Welcome to King of the Court, our daily celebration of the best performances in basketball from the night that was. We’ll be keeping track of the best player of every night of the NBA season, and tallying the results as we go along.
King of the Court: T.J. McConnell
After Thursday night’s 112–111 victory over the Orlando Magic, the 76ers have 19 wins on the year. Two of those have come on game-winning shots by T.J. McConnell, a guy who less than a year ago had to pay a cover charge at a Sixers bar that was giving free admission to fans with tickets. (He played in the game, so he didn’t have a ticket.)
T.J. McConnell is just about the last guy in the NBA you’d expect to hit multiple game-winning shots. He’s a dismal shooter, making just 23.3 percent of his 3s. Right now, he averages six assists and 5.9 points per game, making him one of just two players whose passing numbers surpass his scoring totals — the other being Rajon Rondo. This isn’t new; it’s just the way McConnell plays. In college at Arizona, his job was to get out of the way of obvious first-round draft picks Stanley Johnson and Rondae Hollis-Jefferson. He finished ninth in the nation in assist rate and fourth on the team in scoring.
McConnell’s first game winner was by chance. After the Knicks airballed a shot, the Sixers scrambled up the floor in hopes of catching the defense off guard. They seemed to catch themselves off guard, too, with McConnell realizing there were just two seconds on the clock, having to find a way to get up a shot. Of course, it went in.
Thursday night’s game winner seemed to be by design. There was plenty of time on the clock, enough for McConnell to pass or for the Sixers to communicate and run a different play. Instead, they cleared out for McConnell, isolated on C.J. Watson. The Magic defense seemed more interested in cutting off McConnell’s passing lanes than closing in on him. He capitalized on this. Everybody else’s knowledge that McConnell is significantly better at helping others score than he is at scoring himself allowed him to get close enough to the rim to attempt one of the easier game-winning shots an NBA player will ever hit.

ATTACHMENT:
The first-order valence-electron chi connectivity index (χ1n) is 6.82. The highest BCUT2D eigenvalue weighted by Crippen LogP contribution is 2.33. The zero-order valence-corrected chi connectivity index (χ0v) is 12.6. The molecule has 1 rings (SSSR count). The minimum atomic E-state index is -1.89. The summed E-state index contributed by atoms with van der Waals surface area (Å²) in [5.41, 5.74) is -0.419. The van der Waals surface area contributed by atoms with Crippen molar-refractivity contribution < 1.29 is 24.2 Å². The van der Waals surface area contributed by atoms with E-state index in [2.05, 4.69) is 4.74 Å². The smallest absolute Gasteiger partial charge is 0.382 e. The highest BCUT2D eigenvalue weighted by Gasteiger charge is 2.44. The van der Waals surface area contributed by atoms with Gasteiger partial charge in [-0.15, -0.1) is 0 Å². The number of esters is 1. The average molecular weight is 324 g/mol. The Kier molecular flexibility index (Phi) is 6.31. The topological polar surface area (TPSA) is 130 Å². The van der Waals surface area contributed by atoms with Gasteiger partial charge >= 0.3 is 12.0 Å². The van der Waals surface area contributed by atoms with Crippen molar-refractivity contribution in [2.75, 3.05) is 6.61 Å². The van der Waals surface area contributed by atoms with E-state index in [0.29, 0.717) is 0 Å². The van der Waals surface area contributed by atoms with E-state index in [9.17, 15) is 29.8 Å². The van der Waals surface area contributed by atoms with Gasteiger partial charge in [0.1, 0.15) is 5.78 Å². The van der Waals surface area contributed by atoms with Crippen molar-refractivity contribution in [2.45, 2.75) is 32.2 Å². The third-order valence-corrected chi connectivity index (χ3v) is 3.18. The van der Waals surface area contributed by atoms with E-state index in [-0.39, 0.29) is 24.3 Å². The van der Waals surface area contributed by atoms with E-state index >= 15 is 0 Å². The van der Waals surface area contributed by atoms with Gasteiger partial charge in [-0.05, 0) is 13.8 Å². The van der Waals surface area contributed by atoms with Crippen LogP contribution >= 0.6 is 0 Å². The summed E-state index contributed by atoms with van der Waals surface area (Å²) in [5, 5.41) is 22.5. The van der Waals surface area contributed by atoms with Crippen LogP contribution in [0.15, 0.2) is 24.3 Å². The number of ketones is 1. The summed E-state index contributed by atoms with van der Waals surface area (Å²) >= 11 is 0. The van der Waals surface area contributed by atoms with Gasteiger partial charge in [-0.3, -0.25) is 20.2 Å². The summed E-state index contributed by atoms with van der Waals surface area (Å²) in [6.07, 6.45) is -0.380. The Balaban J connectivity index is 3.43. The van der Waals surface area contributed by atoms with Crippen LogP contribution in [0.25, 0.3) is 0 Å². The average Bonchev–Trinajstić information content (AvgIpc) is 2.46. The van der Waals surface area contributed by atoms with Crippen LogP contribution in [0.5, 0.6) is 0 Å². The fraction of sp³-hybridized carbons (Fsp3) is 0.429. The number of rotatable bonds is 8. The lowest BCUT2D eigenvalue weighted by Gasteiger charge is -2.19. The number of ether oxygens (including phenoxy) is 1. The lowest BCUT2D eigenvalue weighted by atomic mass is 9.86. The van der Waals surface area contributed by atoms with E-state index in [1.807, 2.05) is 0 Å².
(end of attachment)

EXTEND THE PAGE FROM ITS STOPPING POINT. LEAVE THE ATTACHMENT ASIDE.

After the game, Joel Embiid crowned McConnell the clutchest player in NBA history. Obviously, Embiid was exaggerating somewhat — Joel has a bit of a tendency to do that — but in Embiid’s Embiidism, he revealed some truth. For 47 minutes and 50 seconds, McConnell is an uninteresting NBA player, merely helpful at accentuating the talents of his teammates. Apparently, in the last 10 seconds, he is unstoppable — so easy to overlook that he might just kill you.
Runner-up: Russell Westbrook
Both LeBron James and Russell Westbrook missed their chances at dunks Thursday night.
For James, it happened twice, each one stunning me into disbelief. The first time James immediately began pleading with a referee to indicate a foul should have been called, and I believed him. A LeBron dunk is about as sure of a thing as basketball provides, and I presumed there was no way he could have missed it unless the rules of the game or laws of nature had been broken. But replay revealed there had been no contact: James just made the mistake of slamming the ball into the orange cylinder, instead of inside of it.
When it happened a second time, the ball bounced all the way out beyond the half-court line, and again, I assumed a whistle had blown. But play continued, as if the basketball impossible hadn’t just happened. James finished with 18 points on 19 shots, the first time he had fewer points than attempts since November 13.
Russell Westbrook’s missed opportunity was different. A Cavaliers turnover gave Westbrook the ball on a breakaway, the type of uncontested dash that would typically result in Westbrook taking off from 13 feet and cramming the ball through the rim with enough force to vaporize the poor thing. But Westbrook knew he had 29 points, 12 rebounds, and nine assists, and he noticed teammate Victor Oladipo could score just as easily, so he gave the ball to Oladipo, who flopped an awkward 360 layup through the rim.
Westbrook would add an 11th assist, so you can’t accuse the triple-double of being not legit. He now has 26 triple-doubles, the most any player has recorded since Wilt Chamberlain — and we still have a week to go before the All-Star Break. It will be difficult to break Oscar Robertson’s record of 41 in a season, but he’s on pace to get close.
Last year, a Cavs-Thunder matchup would’ve been appointment viewing, a showdown between two title contenders and a chapter in the rivalry between LeBron James and Kevin Durant. This year, it felt like a stopover for two teams that have their sights set elsewhere. Cleveland had a hangover from their instant classic against the Wizards on Monday; Oklahoma City hosts Kevin Durant for the first time since he decamped to California on Saturday.
This was an off night for LeBron, but the Cavs kept it close because Kyrie Irving is also really, really good. He scored 28 points and shot 4-of-5 from 3. The game was tied 99–99 in the fourth quarter, but then Westbrook scored or assisted every point in a 12–2 run. The Thunder had the 118–109 win locked up.
Cavs-Thunder might not have been as exciting as it could have been because of the relevance vacuum left in Durant’s wake. But Westbrook has filled every inch of the space left by Durant with watchability. There are no nights off from the Russell Westbrook show.